According to the website, “Project Gutenberg is powered by ideas, ideals, and by idealism.” Anyone can get involved, with all your questions about submitting a new book and managing copyright answered in their help section.

Which books are available on Project Gutenberg?

Any work in the public domain is eligible to appear on the website, so long as it conforms to US copyright law. That means there are a lot of books on there—over 60,000, from Edgar Allan Poe to Plato to Zora Neale Hurston.

Project Gutenberg divides the texts into three loose categories:

1. “Light literature” like fables and children’s stories.

2. “Heavy literature” like the Bible or major artistic collections (like Shakespeare’s collected plays).

3. “References” such as almanacs and textbooks.

The website tracks reads, and shares (anonymous) stats each week to celebrate which texts are being accessed the most. Some of the most popular texts as of mid-2022 include the works of Jane Austen, the Sherlock Holmes series, Frankenstein, and the Vietnamese epic poem The Tale of Kieu.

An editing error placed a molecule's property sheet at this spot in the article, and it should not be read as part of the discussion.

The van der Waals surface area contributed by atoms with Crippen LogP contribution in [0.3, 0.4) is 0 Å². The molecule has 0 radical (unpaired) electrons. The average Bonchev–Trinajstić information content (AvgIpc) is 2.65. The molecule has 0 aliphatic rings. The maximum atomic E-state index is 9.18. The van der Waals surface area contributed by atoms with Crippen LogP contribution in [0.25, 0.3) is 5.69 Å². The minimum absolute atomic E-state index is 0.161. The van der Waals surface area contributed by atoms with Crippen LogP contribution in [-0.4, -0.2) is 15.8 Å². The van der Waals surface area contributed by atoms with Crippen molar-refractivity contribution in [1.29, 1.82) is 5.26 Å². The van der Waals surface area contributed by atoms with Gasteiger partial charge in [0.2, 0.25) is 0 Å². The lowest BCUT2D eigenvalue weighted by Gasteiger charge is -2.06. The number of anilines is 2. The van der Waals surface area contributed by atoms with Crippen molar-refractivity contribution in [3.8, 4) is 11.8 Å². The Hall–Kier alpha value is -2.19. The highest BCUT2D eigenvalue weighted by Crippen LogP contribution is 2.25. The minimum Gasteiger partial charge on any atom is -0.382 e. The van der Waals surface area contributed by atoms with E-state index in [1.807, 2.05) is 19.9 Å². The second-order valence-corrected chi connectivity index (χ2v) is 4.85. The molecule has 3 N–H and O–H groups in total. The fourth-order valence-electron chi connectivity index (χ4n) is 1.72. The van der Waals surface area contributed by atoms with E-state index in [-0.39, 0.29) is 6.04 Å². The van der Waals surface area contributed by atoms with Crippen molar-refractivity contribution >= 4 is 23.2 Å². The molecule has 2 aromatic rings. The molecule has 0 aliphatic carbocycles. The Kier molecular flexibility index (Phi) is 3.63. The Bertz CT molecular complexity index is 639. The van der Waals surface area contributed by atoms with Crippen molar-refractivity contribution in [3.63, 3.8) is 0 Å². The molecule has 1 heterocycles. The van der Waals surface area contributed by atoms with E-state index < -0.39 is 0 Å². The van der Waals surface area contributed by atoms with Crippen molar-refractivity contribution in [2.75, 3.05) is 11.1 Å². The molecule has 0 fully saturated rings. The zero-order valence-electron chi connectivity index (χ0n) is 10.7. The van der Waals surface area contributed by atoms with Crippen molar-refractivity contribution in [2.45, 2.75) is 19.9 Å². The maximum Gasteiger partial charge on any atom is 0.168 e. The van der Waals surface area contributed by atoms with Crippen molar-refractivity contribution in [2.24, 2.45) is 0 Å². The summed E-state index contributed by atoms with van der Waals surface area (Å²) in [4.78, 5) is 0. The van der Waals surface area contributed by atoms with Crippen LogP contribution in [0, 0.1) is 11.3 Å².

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The front page of Jane Austen's 'Persuasion', via gutenberg.org.

How to use the archive

To start browsing, we recommend checking out the Bookshelves section, which includes hand-curated collections based on shared topics. Once you find a topic of interest you can click through to find a selection of book covers. Gutenberg books generally come with neon graphic covers, unless an archive photo is available.

When you visit an eBook’s page, you can read online with HTML, or download a PDF, EPUB, Kindle-ready file, and sometimes other formats. Alongside English, you can find texts in French, Portuguese, and several other languages.

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The directory page for Mary Shelley's 'Frankenstein', via gutenberg.org.